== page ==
The world shrimp aquaculture production by country is shown in Fig. 7(1417) and Fig. 8(1160). Artificial propagation technology of Penaeus japonicas, a temperate species of Kuruma shrimp, was developed by Gensaku Fijinaga in Japan in 1964 and this technology was successfully applied by a Taiwanese scientist to Penaeus monodon, a tropical species of the Kuruma shrimp, in 1968. This was a breakthrough in shrimp culture in the world. In the 1970s, shrimp culture was paid much attention by many developing countries. In the Philippines, the Southeast Asian Fisheries Development Center Aquaculture Department was established and emphasized shrimp production technology. This was a preparation period for the shrimp culture industry in the world. Shrimp culture for export purposes has grown rapidly since the 1980s.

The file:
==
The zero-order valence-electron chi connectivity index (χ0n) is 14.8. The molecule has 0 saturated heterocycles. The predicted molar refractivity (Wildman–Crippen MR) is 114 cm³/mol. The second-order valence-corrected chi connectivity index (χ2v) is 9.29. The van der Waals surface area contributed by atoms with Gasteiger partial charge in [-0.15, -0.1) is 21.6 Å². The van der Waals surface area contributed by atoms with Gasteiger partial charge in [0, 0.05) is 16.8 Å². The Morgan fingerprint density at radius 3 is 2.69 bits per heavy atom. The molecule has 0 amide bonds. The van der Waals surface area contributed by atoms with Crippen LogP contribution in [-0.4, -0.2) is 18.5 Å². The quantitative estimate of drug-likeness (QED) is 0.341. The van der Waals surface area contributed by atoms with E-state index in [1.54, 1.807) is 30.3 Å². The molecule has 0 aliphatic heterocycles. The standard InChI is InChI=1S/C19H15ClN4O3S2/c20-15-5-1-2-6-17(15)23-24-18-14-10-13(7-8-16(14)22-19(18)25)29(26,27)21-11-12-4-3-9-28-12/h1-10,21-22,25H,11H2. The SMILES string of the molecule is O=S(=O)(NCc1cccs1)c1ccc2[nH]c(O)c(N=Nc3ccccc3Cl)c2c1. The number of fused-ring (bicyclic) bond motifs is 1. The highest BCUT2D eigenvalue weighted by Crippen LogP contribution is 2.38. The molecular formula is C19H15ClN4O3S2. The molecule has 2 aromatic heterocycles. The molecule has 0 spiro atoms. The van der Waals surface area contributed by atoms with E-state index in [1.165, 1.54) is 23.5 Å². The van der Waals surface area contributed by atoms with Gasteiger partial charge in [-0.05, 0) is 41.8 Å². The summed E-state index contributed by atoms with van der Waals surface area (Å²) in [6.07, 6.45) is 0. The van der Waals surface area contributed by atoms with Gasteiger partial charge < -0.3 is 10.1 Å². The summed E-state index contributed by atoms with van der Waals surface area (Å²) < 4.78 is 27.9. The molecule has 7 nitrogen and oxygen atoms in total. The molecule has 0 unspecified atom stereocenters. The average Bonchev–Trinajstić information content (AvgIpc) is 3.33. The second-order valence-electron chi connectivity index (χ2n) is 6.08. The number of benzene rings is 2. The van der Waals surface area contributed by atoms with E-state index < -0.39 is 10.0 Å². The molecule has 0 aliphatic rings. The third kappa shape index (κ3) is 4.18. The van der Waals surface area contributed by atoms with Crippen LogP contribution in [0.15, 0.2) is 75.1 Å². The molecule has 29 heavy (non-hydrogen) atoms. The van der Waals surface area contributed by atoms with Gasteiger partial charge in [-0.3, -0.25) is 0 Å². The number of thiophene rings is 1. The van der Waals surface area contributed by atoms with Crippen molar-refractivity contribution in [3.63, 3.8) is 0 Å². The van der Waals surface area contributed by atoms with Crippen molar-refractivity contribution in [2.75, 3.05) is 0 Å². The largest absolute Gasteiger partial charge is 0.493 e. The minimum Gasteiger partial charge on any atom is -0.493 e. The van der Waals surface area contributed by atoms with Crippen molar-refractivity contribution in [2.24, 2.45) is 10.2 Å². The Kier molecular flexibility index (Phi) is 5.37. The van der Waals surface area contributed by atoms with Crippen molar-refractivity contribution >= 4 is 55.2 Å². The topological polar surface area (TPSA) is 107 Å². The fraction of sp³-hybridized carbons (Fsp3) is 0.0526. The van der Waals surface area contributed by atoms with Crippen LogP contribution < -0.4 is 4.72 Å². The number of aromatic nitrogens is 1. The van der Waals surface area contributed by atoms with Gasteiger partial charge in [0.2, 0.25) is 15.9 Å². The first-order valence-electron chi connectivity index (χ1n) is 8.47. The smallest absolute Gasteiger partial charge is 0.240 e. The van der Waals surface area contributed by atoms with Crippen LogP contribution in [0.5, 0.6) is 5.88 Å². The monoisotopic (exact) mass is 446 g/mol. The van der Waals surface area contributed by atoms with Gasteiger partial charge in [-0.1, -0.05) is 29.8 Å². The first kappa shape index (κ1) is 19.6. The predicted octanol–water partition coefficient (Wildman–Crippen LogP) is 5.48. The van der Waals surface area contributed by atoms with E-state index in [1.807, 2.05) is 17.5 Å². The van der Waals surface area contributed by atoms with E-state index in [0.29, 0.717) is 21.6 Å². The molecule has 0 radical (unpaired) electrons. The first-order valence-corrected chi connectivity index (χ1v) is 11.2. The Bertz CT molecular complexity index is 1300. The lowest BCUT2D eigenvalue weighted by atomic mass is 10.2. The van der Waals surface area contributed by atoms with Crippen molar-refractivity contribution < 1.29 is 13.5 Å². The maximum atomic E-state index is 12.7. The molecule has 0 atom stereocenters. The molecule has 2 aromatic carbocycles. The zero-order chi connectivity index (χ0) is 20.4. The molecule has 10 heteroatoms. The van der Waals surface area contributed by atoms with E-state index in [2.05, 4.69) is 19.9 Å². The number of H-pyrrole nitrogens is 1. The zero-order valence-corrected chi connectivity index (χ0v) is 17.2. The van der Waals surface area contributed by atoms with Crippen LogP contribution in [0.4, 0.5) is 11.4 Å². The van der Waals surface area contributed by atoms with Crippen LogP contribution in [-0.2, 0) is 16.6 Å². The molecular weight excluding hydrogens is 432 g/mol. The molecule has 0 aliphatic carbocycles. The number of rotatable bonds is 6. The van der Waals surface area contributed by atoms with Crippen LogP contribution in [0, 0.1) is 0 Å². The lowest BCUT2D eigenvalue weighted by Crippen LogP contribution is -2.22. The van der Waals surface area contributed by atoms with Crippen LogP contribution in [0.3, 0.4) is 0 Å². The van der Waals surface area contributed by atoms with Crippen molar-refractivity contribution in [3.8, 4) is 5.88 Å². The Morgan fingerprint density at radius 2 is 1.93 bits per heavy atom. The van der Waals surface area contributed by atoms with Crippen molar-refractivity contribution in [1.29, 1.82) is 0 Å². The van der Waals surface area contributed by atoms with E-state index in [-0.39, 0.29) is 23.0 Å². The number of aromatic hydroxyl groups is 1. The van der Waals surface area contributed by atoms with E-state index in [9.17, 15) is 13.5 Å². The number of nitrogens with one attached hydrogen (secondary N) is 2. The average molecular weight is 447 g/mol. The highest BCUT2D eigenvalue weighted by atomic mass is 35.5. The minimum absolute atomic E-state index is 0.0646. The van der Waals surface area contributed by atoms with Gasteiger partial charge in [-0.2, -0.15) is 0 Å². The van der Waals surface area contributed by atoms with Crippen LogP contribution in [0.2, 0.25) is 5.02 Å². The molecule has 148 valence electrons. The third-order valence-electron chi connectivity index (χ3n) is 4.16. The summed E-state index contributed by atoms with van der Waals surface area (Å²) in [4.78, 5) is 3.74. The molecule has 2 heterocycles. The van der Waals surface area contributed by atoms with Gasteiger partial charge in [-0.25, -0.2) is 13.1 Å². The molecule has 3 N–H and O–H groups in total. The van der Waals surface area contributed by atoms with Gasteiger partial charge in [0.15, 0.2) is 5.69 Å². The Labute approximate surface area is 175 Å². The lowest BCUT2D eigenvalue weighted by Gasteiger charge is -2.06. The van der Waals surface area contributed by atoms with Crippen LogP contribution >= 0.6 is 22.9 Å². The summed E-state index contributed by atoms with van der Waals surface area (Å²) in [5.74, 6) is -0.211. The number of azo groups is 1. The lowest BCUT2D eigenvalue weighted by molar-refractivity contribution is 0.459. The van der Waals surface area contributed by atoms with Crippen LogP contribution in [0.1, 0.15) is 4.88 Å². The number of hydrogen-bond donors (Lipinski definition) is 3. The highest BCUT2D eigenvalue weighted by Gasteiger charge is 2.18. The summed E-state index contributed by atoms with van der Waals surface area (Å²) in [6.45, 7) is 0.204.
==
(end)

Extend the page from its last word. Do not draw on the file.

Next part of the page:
The world salmon aquaculture production by country is shown in Fig. 9(1257) and Fig. 10(1111). In 2006, the total salmon aquaculture production including Atlantic, Silver (Coho) and Masu (Cherry) salmons was 1,440,000 tons. This is equivalent to 62.3% of the total production (2,350,834 tons) of all salmons caught by either capture or aquaculture, comprising of Atlantic, King (Chinook), Chum, Silver (Coho), Masu (Cherry), Pink, Sockeye and Salmonoids nei (FAO 2008).